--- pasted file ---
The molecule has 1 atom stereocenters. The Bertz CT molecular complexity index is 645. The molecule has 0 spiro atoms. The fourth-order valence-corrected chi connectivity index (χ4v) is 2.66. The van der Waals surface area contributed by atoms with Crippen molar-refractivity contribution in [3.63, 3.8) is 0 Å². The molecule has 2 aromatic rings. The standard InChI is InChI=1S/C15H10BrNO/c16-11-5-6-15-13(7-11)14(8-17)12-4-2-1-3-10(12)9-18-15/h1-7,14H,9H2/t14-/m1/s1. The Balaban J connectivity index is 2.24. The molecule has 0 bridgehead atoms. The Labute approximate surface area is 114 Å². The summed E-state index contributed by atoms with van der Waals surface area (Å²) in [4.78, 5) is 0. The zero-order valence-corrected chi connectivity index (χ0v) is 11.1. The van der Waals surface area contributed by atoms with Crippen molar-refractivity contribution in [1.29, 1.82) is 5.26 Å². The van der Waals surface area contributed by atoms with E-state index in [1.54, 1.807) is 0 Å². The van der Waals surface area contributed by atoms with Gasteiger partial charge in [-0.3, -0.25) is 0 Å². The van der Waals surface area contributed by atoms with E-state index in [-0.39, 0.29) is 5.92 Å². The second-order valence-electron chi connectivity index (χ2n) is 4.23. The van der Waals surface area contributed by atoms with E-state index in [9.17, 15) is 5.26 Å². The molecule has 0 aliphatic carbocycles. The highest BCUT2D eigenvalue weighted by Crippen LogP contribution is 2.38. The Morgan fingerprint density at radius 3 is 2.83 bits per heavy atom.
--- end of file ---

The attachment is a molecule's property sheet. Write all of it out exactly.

The molecule has 1 atom stereocenters. The Bertz CT molecular complexity index is 645. The molecule has 0 spiro atoms. The fourth-order valence-corrected chi connectivity index (χ4v) is 2.66. The van der Waals surface area contributed by atoms with Crippen molar-refractivity contribution in [3.63, 3.8) is 0 Å². The molecule has 2 aromatic rings. The standard InChI is InChI=1S/C15H10BrNO/c16-11-5-6-15-13(7-11)14(8-17)12-4-2-1-3-10(12)9-18-15/h1-7,14H,9H2/t14-/m1/s1. The Balaban J connectivity index is 2.24. The molecule has 0 bridgehead atoms. The Labute approximate surface area is 114 Å². The summed E-state index contributed by atoms with van der Waals surface area (Å²) in [4.78, 5) is 0. The zero-order valence-corrected chi connectivity index (χ0v) is 11.1. The van der Waals surface area contributed by atoms with Crippen molar-refractivity contribution in [1.29, 1.82) is 5.26 Å². The van der Waals surface area contributed by atoms with E-state index in [1.54, 1.807) is 0 Å². The van der Waals surface area contributed by atoms with Gasteiger partial charge in [-0.3, -0.25) is 0 Å². The van der Waals surface area contributed by atoms with E-state index in [-0.39, 0.29) is 5.92 Å². The second-order valence-electron chi connectivity index (χ2n) is 4.23. The van der Waals surface area contributed by atoms with E-state index in [9.17, 15) is 5.26 Å². The molecule has 0 aliphatic carbocycles. The highest BCUT2D eigenvalue weighted by Crippen LogP contribution is 2.38. The Morgan fingerprint density at radius 3 is 2.83 bits per heavy atom.